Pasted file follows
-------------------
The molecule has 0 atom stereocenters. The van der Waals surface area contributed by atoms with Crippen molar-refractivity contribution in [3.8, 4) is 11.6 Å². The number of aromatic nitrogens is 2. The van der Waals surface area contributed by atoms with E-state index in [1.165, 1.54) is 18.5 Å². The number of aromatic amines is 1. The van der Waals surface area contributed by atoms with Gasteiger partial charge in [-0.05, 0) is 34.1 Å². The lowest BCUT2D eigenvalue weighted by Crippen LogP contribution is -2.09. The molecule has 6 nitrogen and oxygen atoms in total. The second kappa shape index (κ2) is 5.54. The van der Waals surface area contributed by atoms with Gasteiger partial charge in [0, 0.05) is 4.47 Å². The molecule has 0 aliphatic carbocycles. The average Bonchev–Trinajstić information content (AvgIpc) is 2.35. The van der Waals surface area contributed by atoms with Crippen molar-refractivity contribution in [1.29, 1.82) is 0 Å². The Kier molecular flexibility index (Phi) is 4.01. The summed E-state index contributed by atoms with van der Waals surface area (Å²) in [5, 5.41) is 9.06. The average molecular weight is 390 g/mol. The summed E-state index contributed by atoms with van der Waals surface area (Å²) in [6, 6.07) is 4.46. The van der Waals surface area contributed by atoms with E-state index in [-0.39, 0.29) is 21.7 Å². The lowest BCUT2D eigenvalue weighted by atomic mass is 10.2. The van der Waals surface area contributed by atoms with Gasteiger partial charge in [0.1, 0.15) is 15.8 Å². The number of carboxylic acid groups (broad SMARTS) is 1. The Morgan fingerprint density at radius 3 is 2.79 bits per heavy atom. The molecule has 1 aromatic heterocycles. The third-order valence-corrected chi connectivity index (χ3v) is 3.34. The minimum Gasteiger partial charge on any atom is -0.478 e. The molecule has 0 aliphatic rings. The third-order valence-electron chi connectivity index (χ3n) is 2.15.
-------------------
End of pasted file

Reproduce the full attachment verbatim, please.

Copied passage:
The molecule has 0 atom stereocenters. The van der Waals surface area contributed by atoms with Crippen molar-refractivity contribution in [3.8, 4) is 11.6 Å². The number of aromatic nitrogens is 2. The van der Waals surface area contributed by atoms with E-state index in [1.165, 1.54) is 18.5 Å². The number of aromatic amines is 1. The van der Waals surface area contributed by atoms with Gasteiger partial charge in [-0.05, 0) is 34.1 Å². The lowest BCUT2D eigenvalue weighted by Crippen LogP contribution is -2.09. The molecule has 6 nitrogen and oxygen atoms in total. The second kappa shape index (κ2) is 5.54. The van der Waals surface area contributed by atoms with Gasteiger partial charge in [0, 0.05) is 4.47 Å². The molecule has 0 aliphatic carbocycles. The average Bonchev–Trinajstić information content (AvgIpc) is 2.35. The van der Waals surface area contributed by atoms with Crippen molar-refractivity contribution in [1.29, 1.82) is 0 Å². The Kier molecular flexibility index (Phi) is 4.01. The summed E-state index contributed by atoms with van der Waals surface area (Å²) in [5, 5.41) is 9.06. The average molecular weight is 390 g/mol. The summed E-state index contributed by atoms with van der Waals surface area (Å²) in [6, 6.07) is 4.46. The van der Waals surface area contributed by atoms with E-state index in [-0.39, 0.29) is 21.7 Å². The lowest BCUT2D eigenvalue weighted by atomic mass is 10.2. The van der Waals surface area contributed by atoms with Gasteiger partial charge in [0.1, 0.15) is 15.8 Å². The number of carboxylic acid groups (broad SMARTS) is 1. The Morgan fingerprint density at radius 3 is 2.79 bits per heavy atom. The molecule has 1 aromatic heterocycles. The third-order valence-corrected chi connectivity index (χ3v) is 3.34. The minimum Gasteiger partial charge on any atom is -0.478 e. The molecule has 0 aliphatic rings. The third-order valence-electron chi connectivity index (χ3n) is 2.15.